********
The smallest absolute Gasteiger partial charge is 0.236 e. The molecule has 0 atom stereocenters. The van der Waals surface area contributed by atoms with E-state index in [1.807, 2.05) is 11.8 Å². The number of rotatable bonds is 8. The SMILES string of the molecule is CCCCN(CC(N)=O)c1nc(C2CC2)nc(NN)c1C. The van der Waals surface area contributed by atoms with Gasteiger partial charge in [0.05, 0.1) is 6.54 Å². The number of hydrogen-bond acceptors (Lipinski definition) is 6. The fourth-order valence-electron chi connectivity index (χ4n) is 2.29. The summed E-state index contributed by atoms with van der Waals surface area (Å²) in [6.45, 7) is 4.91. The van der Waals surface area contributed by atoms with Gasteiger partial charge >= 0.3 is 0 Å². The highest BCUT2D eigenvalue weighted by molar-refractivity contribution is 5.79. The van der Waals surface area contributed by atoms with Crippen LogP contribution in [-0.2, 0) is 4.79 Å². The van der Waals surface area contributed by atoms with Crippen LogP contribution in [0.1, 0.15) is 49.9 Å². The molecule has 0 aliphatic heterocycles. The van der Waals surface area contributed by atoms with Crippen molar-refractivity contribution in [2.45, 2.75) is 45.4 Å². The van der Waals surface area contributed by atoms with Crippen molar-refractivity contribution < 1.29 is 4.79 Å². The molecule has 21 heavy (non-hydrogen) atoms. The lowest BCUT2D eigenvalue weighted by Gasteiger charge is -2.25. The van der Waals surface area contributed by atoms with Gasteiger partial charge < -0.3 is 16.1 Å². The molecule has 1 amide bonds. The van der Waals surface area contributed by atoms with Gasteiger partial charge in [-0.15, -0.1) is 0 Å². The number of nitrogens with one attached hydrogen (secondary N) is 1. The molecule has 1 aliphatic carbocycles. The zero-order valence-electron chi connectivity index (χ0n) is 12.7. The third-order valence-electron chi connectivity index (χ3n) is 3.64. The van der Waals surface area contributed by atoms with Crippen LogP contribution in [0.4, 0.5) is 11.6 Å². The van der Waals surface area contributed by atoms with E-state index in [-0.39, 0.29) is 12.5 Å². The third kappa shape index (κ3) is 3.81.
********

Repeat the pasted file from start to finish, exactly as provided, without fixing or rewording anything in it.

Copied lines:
The smallest absolute Gasteiger partial charge is 0.236 e. The molecule has 0 atom stereocenters. The van der Waals surface area contributed by atoms with E-state index in [1.807, 2.05) is 11.8 Å². The number of rotatable bonds is 8. The SMILES string of the molecule is CCCCN(CC(N)=O)c1nc(C2CC2)nc(NN)c1C. The van der Waals surface area contributed by atoms with Gasteiger partial charge in [0.05, 0.1) is 6.54 Å². The number of hydrogen-bond acceptors (Lipinski definition) is 6. The fourth-order valence-electron chi connectivity index (χ4n) is 2.29. The summed E-state index contributed by atoms with van der Waals surface area (Å²) in [6.45, 7) is 4.91. The van der Waals surface area contributed by atoms with Gasteiger partial charge >= 0.3 is 0 Å². The highest BCUT2D eigenvalue weighted by molar-refractivity contribution is 5.79. The van der Waals surface area contributed by atoms with Crippen LogP contribution in [-0.2, 0) is 4.79 Å². The van der Waals surface area contributed by atoms with Crippen LogP contribution in [0.1, 0.15) is 49.9 Å². The molecule has 0 aliphatic heterocycles. The van der Waals surface area contributed by atoms with Crippen molar-refractivity contribution in [2.45, 2.75) is 45.4 Å². The van der Waals surface area contributed by atoms with Crippen molar-refractivity contribution < 1.29 is 4.79 Å². The molecule has 21 heavy (non-hydrogen) atoms. The lowest BCUT2D eigenvalue weighted by Gasteiger charge is -2.25. The van der Waals surface area contributed by atoms with Gasteiger partial charge < -0.3 is 16.1 Å². The molecule has 1 amide bonds. The van der Waals surface area contributed by atoms with Gasteiger partial charge in [-0.15, -0.1) is 0 Å². The number of nitrogens with one attached hydrogen (secondary N) is 1. The molecule has 1 aliphatic carbocycles. The zero-order valence-electron chi connectivity index (χ0n) is 12.7. The third-order valence-electron chi connectivity index (χ3n) is 3.64. The van der Waals surface area contributed by atoms with Crippen LogP contribution in [0.4, 0.5) is 11.6 Å². The van der Waals surface area contributed by atoms with E-state index in [-0.39, 0.29) is 12.5 Å². The third kappa shape index (κ3) is 3.81.